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NASA reveals radical ion propulsion system that could take man to Mars

A concept Solar Electric Propulsion (SEP) craft
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Engineers from NASA and Aerojet Rocketdyne have revealed a major step forward in a radical ion engine designed to get man to Mars.

Known as a Hall Thruster, it uses electric and magnetic fields to ionize gases like xenon and expels the ions to produce thrust.

The technique is much cleaner, safer and more fuel efficient than traditional chemical rockets, but the trade off is relatively low thrust and acceleration.

A prototype ion engine in use: The core technology – the Hall thruster – is already in use for manoeuvring satellites in orbit around the Earth

NASA gave Aerojet Rocketdyne a three year, $67m contract to develop the system, known as the Advanced Electric Propulsion System (AEPS).

Work performed under the contract could potentially increase spaceflight transportation fuel efficiency by 10 times over current chemical propulsion technology and more than double thrust capability compared to current electric propulsion systems.

The core technology – the Hall thruster – is already in use for manoeuvring satellites in orbit around the Earth.

Aerojet Rocketdyne says it has now successfully completed its early systems integration test for the radical engine.

It is developing a 13-kilowatt Hall thruster string for NASA.

The test at NASA’s Glenn Research Center in Cleveland, Ohio, proved the system’s ability to successfully convert power at a high efficiency level, producing minimal waste heat.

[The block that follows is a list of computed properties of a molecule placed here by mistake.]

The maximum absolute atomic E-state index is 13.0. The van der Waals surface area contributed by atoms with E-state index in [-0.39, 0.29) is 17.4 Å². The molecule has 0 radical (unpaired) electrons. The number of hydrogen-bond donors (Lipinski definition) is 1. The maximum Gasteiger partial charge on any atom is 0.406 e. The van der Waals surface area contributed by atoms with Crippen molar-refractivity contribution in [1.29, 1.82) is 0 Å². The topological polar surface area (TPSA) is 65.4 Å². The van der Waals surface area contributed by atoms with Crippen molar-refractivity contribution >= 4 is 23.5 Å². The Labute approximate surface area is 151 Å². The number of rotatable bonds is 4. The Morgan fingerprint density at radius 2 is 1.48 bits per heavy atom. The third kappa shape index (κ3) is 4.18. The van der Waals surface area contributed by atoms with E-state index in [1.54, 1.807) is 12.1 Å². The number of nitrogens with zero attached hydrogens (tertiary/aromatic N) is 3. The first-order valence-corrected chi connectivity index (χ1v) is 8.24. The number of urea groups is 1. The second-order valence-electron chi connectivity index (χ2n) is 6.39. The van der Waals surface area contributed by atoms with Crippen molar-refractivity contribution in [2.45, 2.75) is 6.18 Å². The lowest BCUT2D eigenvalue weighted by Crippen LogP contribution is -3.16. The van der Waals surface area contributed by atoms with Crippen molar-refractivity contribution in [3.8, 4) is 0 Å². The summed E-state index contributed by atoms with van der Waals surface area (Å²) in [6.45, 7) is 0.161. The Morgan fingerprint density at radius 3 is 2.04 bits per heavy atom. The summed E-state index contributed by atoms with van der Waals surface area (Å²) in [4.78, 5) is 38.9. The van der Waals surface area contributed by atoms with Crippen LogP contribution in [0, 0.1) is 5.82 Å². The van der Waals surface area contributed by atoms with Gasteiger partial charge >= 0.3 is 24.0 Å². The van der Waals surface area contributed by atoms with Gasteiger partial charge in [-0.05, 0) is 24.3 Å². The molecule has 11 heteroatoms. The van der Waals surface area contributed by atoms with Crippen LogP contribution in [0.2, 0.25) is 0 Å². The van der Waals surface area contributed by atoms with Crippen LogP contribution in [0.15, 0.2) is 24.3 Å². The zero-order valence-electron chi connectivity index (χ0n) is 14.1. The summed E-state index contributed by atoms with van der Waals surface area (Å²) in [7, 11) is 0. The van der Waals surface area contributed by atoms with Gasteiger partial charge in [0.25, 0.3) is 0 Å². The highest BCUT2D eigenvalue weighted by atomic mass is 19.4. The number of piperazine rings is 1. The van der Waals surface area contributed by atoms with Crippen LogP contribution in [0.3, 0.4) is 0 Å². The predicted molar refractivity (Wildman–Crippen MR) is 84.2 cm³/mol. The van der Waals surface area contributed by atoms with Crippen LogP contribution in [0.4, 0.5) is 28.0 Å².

‘By staying on the cutting edge of propulsion technology, we have positioned ourselves for a major role not only in getting back to the Moon, but also in any future initiative to send people to Mars,’ said Eileen Drake, Aerojet Rocketdyne CEO and president.

‘AEPS is the vanguard for the next generation of deep space exploration and we’re thrilled to be at the mast.’

The team will now move into the design finalization and verification phase leading up to the critical design review (CDR), in which the design will be finalized and cleared for production.

A 13-kilowatt Hall thruster being evaluated at NASA’s Glenn Research Center in Cleveland. Hall thrusters trap electrons in a magnetic field and use them to ionize the onboard propellant. It uses 10 times less propellant than equivalent chemical rockets.
A concept Solar Electric Propulsion (SEP) craft

The AEPS thrusters could be used on the power and propulsion element of NASA’s Gateway, the agency’s lunar orbiting outpost for robotic and human exploration operations in deep space.

Built with commercial partners, the power and propulsion element will demonstrate 50-kW class solar electric propulsion to support exploration on and near the Moon, and beyond, including Mars.

The most powerful Hall thruster in orbit right now is 4.5 kilowatts.

That’s enough to adjust the orbit or orientation of a satellite, but it’s too little power to move the massive amounts of cargo needed to support human exploration of deep space.

Source: http://www.dailymail.co.uk/